Priors for Functional and Effective Connectivity

Scott Linderman Machine Learning, Neuroscience Leave a Comment

In my previous post I suggested that models of neural computation can be expressed as prior distributions over functional and effective connectivity, and with this common specification we can compare models by their posterior probability given neural recordings. I would like to explore this idea in more detail by first describing functional and effective connectivity and then considering how various models could be expressed in this framework.

Functional and effective connectivity are concepts originating in neuroimaging and spike train analysis. Functional connectivity measures the correlation between neurophysiological events (e.g. spikes on neurons or BOLD signal in fMRI voxels), whereas effective connectivity is a statement about the causal nature of a system. Effective connectivity captures the influence one neurophysiological event has upon another, either directly via a synapse, or indirectly via a polysynaptic pathway or a parallel connection. In my usage, effective connectivity may include deterministic as well as stochastic relationships. Both concepts are in contrast to structural connectivity which captures the physical synapses or fiber tracts within the brain. Of course these concepts are interrelated: functional and effective connectivity are ultimately mediated by structural connectivity, and causal effective connections imply correlational functional connections.

Many models of neural computation are naturally expressed in causal terms so it is natural to consider their implications for effective connectivity. First we must decide upon a neural representation of the model variables. Some models explicitly describe cell types as well as their synaptic interaction with other cells, for example the linear receptive field model of the retina has ON-center/OFF-center retinal ganglion cells which excite/inhibit their neighbors. In this case we can easily determine a distribution over effective connectivity given a distribution over cell types and their spatial locations. Other models are defined at a computational level in terms of abstract variables, but the encoding of these variables into neural firings is undetermined. For example, consider a motor control model which takes input variables corresponding to the length, velocity, and activation of muscles, and computes a coordinated firing of multiple muscles known as a muscle synergy. There are many ways these variables could be encoded – they could be represented by the firing rate of a set of neurons, or perhaps by a population code. In either case, we can treat the role each neuron plays in the representation of length, velocity, etc. as a latent variable and derive a joint distribution over latent variables and effective connectivity. By marginalizing out the latent variables we arrive at the desired distribution over effective connectivity.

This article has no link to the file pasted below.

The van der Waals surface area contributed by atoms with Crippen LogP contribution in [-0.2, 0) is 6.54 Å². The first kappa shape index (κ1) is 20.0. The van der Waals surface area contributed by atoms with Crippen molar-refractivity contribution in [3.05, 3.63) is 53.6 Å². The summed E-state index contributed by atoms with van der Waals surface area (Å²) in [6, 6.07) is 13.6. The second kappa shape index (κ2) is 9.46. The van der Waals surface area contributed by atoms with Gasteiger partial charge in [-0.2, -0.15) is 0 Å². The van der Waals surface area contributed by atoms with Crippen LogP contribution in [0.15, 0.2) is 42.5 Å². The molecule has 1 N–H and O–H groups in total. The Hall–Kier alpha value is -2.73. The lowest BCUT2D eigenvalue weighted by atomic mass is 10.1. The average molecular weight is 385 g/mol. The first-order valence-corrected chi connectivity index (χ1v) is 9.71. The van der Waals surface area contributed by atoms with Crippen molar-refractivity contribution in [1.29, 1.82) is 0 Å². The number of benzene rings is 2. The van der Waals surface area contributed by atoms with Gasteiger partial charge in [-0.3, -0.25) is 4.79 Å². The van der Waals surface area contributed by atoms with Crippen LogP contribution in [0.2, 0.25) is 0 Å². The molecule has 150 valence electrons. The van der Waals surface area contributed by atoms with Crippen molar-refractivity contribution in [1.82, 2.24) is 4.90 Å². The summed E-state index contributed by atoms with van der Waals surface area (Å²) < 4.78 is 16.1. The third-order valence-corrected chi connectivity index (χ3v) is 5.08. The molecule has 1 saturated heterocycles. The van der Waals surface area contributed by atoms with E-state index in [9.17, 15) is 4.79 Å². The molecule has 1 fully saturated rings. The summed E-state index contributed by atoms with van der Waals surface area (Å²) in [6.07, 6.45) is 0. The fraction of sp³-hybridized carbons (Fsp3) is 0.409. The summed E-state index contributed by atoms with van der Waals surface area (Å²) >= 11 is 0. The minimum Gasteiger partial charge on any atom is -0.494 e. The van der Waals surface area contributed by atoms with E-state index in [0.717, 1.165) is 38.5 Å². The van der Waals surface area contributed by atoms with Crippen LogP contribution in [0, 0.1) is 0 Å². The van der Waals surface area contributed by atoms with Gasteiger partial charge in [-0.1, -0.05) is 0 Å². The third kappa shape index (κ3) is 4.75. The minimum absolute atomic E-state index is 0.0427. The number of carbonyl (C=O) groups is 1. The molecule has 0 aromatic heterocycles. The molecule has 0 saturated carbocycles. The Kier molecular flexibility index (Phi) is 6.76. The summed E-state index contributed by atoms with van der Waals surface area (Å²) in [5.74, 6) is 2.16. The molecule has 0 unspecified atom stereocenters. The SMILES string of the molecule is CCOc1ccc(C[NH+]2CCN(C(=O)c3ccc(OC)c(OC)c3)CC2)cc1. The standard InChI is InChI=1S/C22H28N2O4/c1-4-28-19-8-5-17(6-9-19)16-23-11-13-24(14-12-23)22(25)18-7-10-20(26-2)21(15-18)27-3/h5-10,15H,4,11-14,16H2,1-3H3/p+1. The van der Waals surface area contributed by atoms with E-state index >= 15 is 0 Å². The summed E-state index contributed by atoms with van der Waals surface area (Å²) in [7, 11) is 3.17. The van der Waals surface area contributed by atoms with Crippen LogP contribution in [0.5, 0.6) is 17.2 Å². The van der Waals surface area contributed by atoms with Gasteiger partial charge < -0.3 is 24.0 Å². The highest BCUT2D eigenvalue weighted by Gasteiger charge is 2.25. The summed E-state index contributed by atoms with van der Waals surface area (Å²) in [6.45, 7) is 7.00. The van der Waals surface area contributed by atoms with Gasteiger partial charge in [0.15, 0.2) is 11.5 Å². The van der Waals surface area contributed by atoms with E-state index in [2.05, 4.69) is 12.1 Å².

We can use such a distribution over functional or effective connectivity as a prior in a Bayesian model of neural recordings. So long as the connectivity is a latent parameter which generates observable data, we can use Bayesian model comparison to evaluate the most likely model given measured data. Several issues still remain. We must have enough data to adequately fit latent parameters of the prior, and it is not clear how to determine this sample complexity or that modern recording techniques will suffice. Furthermore, I have neglected the murky question of how to actually define a functional or effective connectivity distribution, e.g. are pairwise connections sufficient or must we consider tertiary and higher order connectivity? These are practical considerations en route to realizing a principled model comparison framework.


For a nice discussion of functional and effective connectivity and models thereof, see Chapters 19 and 20 of Human Brain Function, 2nd Edition by Ashburner, Friston, and Penny. Draft available at:

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